NEW ORLEANS — Louisiana lawmakers spent their first full day of the special budget session, hearing a grim state financial forecast and sifting through various tax hike proposals.
The state is on pace to end the current fiscal year on June 30, with a nearly one billion dollar budget shortfall. The deficit is expected to grow to two billion dollars next year.
Rep. Julie Stokes, R-Metairie sits on the Ways and Means Committee, the House tax writing panel.
“The tax foundation has deemed us to have the lowest taxes in the United States,” Stokes said. “I think that it’s important to have an honest dialogue about how we got into this mess, no rhetoric an honest conversation.”
The big ticket item in the governor’s budget balancing act would raise the state’s 4-cent sales tax by another penny on every dollar spent. That could raise $907 million per year, $216 million this year if the tax kicks in April 1.
“We know that sales taxes are some of the most regressive taxes we have because people at the lower end of the economic spectrum tend to spend everything that they make, so an increase in the sale tax hits poorer families harder than it hits folks in the middle class and certainly the upper-income brackets,” Jan Moller, director of the Louisiana Budget Project.
Other proposals include raising the cigarette tax from 86 cents to one dollar and 8 cents per pack. That could raise $81 million a year, $17 million this year. A new internet sales tax could raise about $40 million a year. There will also be attempts to raise taxes on alcohol, phone service, online hotel bookings and short-term rentals.
“Judging from the public reaction from legislators, there’s still a lot of interest in finding ways to cut this budget, to minimize the amount they have to raise in taxes,” Moller said.
WWL-TV spoke with some taxpayers about the possibility of higher taxes.
“We have to do something right now, or else things are going to get worse than what it is,” Dwayne Fisher said. “I’m very worried, very worried about that.”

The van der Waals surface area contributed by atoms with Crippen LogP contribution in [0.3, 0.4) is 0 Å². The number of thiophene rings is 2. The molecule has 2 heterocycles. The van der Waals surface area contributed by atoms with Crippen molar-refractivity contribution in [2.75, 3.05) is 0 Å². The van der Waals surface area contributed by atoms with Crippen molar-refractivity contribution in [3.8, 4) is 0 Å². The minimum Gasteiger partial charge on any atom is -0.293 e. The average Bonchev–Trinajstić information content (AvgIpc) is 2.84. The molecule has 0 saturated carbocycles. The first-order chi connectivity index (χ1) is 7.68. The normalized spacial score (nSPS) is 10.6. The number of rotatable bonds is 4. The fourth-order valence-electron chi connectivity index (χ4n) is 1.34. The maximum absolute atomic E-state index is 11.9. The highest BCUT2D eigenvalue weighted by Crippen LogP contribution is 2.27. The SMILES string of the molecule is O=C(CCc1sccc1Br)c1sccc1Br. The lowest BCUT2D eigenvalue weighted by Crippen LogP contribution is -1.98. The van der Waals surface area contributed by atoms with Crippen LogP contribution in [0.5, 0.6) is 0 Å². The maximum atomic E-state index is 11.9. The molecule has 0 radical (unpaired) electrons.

Others agreed that action needs to be taken.
“We are in the fiscal disaster area, right now,” Chantal Brousseau said. “If they don’t so anything about it, we will end up cutting some really essential services.”
“I’m willing to participate if I feel like it’s authentic, but I don’t know yet,” Gail Masy said. “I don’t know what all these proposals are, so I’d have to read more about them.”
Higher personal income taxes are also a possibility. There are proposals to adjust the current tax brackets and repeal the federal income tax deduction.
“That is very unique only three states allow the federal income tax deduction in full, the reason nobody allows it is because your linking your tax and revenue system to another system,” Stokes said. “That sets a dangerous precedent. If federal taxes go way up, then we’ve got a situation in Louisiana where we could be another $300 million to $400 million out of the budget, just like that.”
On the corporate side, lawmakers may increase the franchise tax, institute a flat tax and repeal the tax exemption on utilities.
Lawmakers have just three weeks to balance this year’s budget.